To the editor:
When all vacationers are on the road traveling, especially cultural tourist collectors, they still remain registered members of the political party of their choice, and their loyalties continue to be intact with fellow party members all across the nation as well.
So, when visiting vacationers stop over in a community and they discover campaign fund raising events in progress for candidates endorsed by their own party, they show up and contribute to the cause.
This observation is an established fact, and not merely speculation. More and more grassroots county political party committees are creating candidate campaign fund-raiser formats designed specifically to invite fellow tourist/party members to visit the fundraisers as they take place.
Depending upon unlimited tourist dollars to publicly finance political campaigns is another way to potentially help rescue the special interests' money clout during an election cycle.
Obviously, it's not a total answer, but it does illustrate that various campaign fundraising reforms can be created without being overly complicated.
A discount smoke screen
To the editor:
Dollar General and Family Dollar now selling cigarettes: What does this mean for American families?
Low-income Americans struggle to make ends meet and provide for their families. In many cases, money is tight, they don't have access to health care services or transportation and they have limited shopping choices. It is well documented that individuals with lower incomes and education levels smoke at much higher rates than those with higher incomes and education levels. Dollar General and Family Dollar are entities that cater to those who look to save money by spending less. But now that they are selling cigarettes, does this not speak volumes about their focus on profit, not the health and well-being of their customers?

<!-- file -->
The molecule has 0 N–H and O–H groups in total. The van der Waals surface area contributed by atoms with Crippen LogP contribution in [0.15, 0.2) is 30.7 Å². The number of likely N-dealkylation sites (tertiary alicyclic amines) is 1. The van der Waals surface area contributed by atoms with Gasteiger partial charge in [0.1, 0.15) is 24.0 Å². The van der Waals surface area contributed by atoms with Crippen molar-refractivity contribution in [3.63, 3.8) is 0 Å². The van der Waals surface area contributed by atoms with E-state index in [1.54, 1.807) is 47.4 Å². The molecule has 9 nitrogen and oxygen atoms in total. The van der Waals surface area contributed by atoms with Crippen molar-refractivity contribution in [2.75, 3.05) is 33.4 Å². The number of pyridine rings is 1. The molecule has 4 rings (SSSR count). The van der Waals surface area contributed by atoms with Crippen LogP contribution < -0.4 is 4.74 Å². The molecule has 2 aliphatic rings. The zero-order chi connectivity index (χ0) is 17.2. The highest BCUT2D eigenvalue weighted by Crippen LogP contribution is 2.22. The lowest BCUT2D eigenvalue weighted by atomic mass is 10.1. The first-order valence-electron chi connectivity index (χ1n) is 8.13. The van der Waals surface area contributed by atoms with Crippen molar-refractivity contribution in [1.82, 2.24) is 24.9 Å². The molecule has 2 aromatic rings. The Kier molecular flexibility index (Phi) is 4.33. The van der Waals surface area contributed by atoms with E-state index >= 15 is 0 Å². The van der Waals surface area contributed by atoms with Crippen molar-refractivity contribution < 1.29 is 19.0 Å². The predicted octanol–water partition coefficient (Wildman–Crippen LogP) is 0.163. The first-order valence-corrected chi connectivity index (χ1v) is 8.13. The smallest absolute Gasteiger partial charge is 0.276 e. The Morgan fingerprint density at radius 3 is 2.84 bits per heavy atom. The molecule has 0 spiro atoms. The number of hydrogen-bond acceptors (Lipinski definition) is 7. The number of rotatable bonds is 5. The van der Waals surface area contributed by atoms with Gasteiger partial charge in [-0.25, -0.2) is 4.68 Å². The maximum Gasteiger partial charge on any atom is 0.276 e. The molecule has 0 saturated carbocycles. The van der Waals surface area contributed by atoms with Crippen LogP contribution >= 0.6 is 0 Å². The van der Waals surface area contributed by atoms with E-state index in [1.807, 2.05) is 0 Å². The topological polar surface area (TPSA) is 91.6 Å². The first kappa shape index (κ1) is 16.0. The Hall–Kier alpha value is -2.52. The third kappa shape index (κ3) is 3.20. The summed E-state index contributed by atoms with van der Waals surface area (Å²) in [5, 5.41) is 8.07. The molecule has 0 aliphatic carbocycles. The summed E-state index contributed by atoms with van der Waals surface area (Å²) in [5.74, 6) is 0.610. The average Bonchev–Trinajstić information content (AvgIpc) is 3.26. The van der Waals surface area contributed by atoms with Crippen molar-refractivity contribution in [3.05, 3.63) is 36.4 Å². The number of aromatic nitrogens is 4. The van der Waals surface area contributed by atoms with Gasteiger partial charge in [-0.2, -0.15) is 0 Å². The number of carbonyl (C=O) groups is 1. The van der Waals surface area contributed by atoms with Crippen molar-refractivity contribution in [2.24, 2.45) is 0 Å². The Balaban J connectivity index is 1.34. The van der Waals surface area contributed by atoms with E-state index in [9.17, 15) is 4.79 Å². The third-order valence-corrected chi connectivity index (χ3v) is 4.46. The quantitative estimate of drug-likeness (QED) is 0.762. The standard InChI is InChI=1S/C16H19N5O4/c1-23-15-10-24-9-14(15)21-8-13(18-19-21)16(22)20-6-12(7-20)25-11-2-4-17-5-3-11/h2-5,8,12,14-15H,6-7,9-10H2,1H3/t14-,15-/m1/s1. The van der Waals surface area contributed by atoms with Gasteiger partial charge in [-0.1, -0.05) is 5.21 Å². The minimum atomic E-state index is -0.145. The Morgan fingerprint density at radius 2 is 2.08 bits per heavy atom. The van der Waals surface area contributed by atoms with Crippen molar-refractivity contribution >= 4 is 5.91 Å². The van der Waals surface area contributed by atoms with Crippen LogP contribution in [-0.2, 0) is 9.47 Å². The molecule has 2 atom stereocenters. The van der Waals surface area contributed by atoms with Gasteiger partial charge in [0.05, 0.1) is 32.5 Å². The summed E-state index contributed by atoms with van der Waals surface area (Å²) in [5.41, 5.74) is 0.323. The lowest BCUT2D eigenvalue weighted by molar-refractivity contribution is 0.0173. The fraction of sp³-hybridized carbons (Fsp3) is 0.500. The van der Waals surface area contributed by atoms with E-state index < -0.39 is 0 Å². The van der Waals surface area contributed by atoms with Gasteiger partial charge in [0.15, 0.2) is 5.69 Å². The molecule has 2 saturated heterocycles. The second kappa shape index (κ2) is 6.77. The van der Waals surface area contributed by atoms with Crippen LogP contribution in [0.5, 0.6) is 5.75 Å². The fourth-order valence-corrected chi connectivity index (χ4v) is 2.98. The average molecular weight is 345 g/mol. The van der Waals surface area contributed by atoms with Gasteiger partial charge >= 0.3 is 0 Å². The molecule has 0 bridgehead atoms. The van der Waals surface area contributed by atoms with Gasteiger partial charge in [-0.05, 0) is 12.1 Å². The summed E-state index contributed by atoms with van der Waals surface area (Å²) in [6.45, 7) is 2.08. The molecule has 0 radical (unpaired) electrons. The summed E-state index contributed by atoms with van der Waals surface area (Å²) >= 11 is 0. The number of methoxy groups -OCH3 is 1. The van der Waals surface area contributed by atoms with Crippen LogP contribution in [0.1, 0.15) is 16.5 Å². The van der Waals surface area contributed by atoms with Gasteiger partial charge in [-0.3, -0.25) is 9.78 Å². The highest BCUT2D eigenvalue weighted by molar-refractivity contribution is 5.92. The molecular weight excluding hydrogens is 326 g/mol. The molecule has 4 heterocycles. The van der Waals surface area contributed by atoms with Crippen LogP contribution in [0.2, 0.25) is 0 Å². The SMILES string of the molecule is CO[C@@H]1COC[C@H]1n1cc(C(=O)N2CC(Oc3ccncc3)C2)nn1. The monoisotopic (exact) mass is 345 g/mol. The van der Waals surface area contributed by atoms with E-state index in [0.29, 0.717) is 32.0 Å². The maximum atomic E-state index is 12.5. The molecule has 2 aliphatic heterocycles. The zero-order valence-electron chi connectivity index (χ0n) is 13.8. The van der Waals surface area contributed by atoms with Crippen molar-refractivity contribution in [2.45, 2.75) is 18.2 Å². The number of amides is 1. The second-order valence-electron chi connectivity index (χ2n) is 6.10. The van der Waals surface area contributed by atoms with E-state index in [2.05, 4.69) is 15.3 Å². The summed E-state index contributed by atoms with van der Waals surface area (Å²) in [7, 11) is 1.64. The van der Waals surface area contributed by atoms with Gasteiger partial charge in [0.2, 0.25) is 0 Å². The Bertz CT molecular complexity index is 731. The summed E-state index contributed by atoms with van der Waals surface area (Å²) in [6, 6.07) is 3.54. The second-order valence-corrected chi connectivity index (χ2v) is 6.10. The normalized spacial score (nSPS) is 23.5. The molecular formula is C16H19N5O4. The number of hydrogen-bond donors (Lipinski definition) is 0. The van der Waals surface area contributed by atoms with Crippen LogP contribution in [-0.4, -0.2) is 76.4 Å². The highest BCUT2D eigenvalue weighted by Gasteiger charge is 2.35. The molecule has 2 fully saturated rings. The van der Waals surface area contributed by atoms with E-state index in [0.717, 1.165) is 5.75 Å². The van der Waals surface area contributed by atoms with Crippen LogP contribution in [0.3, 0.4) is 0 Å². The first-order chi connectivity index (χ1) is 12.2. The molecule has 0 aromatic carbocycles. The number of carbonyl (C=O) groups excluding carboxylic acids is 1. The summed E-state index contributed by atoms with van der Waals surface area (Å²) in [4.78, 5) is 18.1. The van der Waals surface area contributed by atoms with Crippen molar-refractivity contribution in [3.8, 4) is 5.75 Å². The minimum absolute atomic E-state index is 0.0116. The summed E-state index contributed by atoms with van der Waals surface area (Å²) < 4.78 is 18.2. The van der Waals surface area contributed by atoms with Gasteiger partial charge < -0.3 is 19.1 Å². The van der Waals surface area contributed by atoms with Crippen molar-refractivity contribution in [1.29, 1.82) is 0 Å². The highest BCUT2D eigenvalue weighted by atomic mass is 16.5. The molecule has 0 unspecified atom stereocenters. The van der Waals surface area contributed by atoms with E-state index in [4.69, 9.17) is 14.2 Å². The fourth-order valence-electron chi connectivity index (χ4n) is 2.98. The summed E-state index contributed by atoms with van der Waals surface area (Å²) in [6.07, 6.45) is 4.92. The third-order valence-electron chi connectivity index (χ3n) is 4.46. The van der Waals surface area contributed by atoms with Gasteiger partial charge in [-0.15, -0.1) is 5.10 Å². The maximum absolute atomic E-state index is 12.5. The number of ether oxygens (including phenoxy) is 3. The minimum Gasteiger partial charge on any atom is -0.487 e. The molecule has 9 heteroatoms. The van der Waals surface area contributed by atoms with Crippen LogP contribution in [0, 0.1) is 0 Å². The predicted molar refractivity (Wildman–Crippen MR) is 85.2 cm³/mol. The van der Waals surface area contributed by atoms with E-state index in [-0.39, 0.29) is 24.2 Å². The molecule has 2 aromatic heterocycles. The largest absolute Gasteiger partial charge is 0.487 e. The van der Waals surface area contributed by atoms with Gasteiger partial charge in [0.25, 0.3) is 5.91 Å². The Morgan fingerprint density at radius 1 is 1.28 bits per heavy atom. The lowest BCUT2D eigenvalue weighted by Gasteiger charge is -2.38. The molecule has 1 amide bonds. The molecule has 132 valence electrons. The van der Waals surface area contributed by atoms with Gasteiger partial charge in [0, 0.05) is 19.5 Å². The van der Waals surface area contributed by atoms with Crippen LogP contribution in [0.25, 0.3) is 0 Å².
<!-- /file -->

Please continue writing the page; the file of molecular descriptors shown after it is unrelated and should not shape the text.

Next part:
It is unfortunate that the two leading dollar store retailers, whose primary customers are lower income, recently began selling and marketing tobacco products to this already vulnerable population. According to the Family Dollar website, Family Dollar is "your neighborhood dollar discount store, where you'll find the products that you and your family need the most at the lowest prices." But do these families need tobacco and its associated troubles, especially discounted tobacco products and promotions like buy-one, get-one that keep addicted smokers from quitting and encourage youths to start smoking?
According to the Dollar General website, "When you shop Dollar General, you join an effort to make our communities and our world a better place. We are committed to conducting business in a way that promotes healthy families, thriving communities and a cleaner environment. By providing safe practices, we proudly display the values that make our company great." Tobacco is not a safe product, does not make our world a better place, and clearly does not promote healthy families.
The truth is that smoking continues to be the single largest preventable cause of disease and premature death in the U.S., killing over 25,000 New Yorkers each year. We need to protect our youth from ever picking up a cigarette. The best way to do this would be to reduce the amount of tobacco advertising they see around their communities.
For more information, visit www.realitycheckofny.com.
The writer is program coordinator for Reality Check in Fulton and Montgomery Counties.